The student media organization of California State University Northridge

Daily Sundial

The student media organization of California State University Northridge

Daily Sundial

The student media organization of California State University Northridge

Daily Sundial

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Rising gas prices won’t stop drivers from filling up


It’s that time of the week again: after driving back and forth through various parts of the valley and Los Angeles, the gas meter on my Volkswagen is edging toward that little “E.”

Last year, I remember that “E” (short for evil, rising gas prices?or, empty) being reached after miles of happy driving, to be refilled by a semi-unreasonable price of a few cents under $3. I complained like everyone else, but I remembered that it could be worse.

Well, it just got worse. Today, even the lowest octane-level gas is up to $3.50 (or even more by the time I wrote this) a gallon in some locations. Yesterday morning, gas prices hit a record, rising to almost $104 per barrel, reported The New York Times website. This is the highest record since the energy situation in the 1980s.

Sure, environmentalists may see this as a good thing because people will use less gas if the price is increasingly higher, but this is an unrealistic approach. Until Los Angeles gets transportation like the east coast has (or San Francisco for that matter), or someone invents a hovercraft, Californians will continue to commute by personal vehicles.

Most people have a commute of at least 20 minutes to get to their destination each morning. CSUN is mainly a commuter campus, as seen by the parking crisis (in few other parking lots across the valley do you see drivers begging pedestrians to give them a ride to their car).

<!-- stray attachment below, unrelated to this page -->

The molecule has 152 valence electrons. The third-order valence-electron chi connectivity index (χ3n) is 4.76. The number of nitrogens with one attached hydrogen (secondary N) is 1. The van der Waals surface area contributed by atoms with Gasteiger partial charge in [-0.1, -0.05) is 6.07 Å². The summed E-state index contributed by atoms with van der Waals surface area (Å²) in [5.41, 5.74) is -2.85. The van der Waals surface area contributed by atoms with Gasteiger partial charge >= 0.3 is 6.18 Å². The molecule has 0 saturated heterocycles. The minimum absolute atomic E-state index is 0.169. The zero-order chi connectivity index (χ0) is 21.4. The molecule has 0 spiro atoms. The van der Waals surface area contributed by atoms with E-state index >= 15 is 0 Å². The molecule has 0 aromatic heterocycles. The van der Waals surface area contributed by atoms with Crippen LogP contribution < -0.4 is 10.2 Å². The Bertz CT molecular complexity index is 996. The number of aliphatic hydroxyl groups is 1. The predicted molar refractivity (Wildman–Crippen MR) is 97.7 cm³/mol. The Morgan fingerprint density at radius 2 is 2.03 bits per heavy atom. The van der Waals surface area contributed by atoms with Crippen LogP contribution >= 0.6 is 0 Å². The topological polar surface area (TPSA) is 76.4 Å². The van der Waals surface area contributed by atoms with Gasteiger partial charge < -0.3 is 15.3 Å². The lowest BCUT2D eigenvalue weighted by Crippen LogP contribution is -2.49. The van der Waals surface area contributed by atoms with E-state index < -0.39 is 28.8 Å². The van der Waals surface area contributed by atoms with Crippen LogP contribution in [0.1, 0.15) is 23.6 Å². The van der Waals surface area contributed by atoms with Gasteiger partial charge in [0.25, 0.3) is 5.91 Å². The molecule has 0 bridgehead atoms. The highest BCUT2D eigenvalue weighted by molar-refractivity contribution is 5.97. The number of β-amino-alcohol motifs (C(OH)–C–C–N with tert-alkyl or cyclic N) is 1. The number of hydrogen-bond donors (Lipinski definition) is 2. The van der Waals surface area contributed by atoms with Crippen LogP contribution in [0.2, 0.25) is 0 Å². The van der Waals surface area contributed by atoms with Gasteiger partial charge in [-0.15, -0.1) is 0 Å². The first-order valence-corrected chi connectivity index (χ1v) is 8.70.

America is a country where people spend money that they don’t have, thinking that five credit cards will pay for everything. So, rising gas prices won’t hinder most drivers.

Is our current president to blame for the gas prices we have to endure with now?

“?So one of the initiatives that I will push, again, is to get an energy bill out. I will tell you with $55 oil we don’t need incentives to oil and gas companies to explore,” President Bush said in 2005.

If that was true with $55 barrel oil, then how has that doubled in a little more than two years?

Bush said that he was “unaware” in a press conference Feb. 28 that everyone was predicting the $4 a gallon gas rise by summer, or even sooner. Was he simply uninformed, or playing the dumb card?

The house passed the energy tax bill last week, proving a threatened veto from Bush doesn’t scare anyone. Though it has a high chance of flopping, the discontent starting to break out by many Americans will hopefully pressure Bush to fix the mess he has started since his first year of presidency.

Americans will not give up their addiction to fueling up their precious cars that some treat better than they would treat their own children (which is why some people shouldn’t procreate).

Our president knows this fact, so he is not in a rush to do anything drastic to help lower the over $3 prices that most will end up charging on their credit cards.

Until we get a new leader in the White House, we will have to spend extra minutes watching the numbers rise and rise, cutting into our weekend spending money.

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